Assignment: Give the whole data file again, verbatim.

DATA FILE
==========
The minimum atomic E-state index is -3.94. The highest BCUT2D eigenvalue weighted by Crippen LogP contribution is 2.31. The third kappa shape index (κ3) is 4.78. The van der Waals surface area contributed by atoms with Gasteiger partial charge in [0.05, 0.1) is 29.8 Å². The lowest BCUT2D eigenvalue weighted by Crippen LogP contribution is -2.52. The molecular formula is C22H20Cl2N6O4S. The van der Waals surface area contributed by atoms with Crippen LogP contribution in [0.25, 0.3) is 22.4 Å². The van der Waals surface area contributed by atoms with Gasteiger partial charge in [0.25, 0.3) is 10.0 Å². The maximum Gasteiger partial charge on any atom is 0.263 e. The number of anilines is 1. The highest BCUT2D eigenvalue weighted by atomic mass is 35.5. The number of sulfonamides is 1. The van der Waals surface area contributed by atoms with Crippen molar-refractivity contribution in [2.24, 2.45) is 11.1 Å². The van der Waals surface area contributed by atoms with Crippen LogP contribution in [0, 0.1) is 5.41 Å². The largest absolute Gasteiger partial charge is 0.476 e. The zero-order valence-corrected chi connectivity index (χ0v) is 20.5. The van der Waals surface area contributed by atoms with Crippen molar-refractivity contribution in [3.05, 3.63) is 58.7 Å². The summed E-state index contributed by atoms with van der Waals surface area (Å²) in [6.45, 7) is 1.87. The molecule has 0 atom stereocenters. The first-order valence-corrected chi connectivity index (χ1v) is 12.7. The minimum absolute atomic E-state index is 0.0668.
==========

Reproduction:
The minimum atomic E-state index is -3.94. The highest BCUT2D eigenvalue weighted by Crippen LogP contribution is 2.31. The third kappa shape index (κ3) is 4.78. The van der Waals surface area contributed by atoms with Gasteiger partial charge in [0.05, 0.1) is 29.8 Å². The lowest BCUT2D eigenvalue weighted by Crippen LogP contribution is -2.52. The molecular formula is C22H20Cl2N6O4S. The van der Waals surface area contributed by atoms with Crippen LogP contribution in [0.25, 0.3) is 22.4 Å². The van der Waals surface area contributed by atoms with Gasteiger partial charge in [0.25, 0.3) is 10.0 Å². The maximum Gasteiger partial charge on any atom is 0.263 e. The number of anilines is 1. The highest BCUT2D eigenvalue weighted by atomic mass is 35.5. The number of sulfonamides is 1. The van der Waals surface area contributed by atoms with Crippen molar-refractivity contribution in [2.24, 2.45) is 11.1 Å². The van der Waals surface area contributed by atoms with Crippen LogP contribution in [0, 0.1) is 5.41 Å². The largest absolute Gasteiger partial charge is 0.476 e. The zero-order valence-corrected chi connectivity index (χ0v) is 20.5. The van der Waals surface area contributed by atoms with Crippen molar-refractivity contribution in [3.05, 3.63) is 58.7 Å². The summed E-state index contributed by atoms with van der Waals surface area (Å²) in [6.45, 7) is 1.87. The molecule has 0 atom stereocenters. The first-order valence-corrected chi connectivity index (χ1v) is 12.7. The minimum absolute atomic E-state index is 0.0668.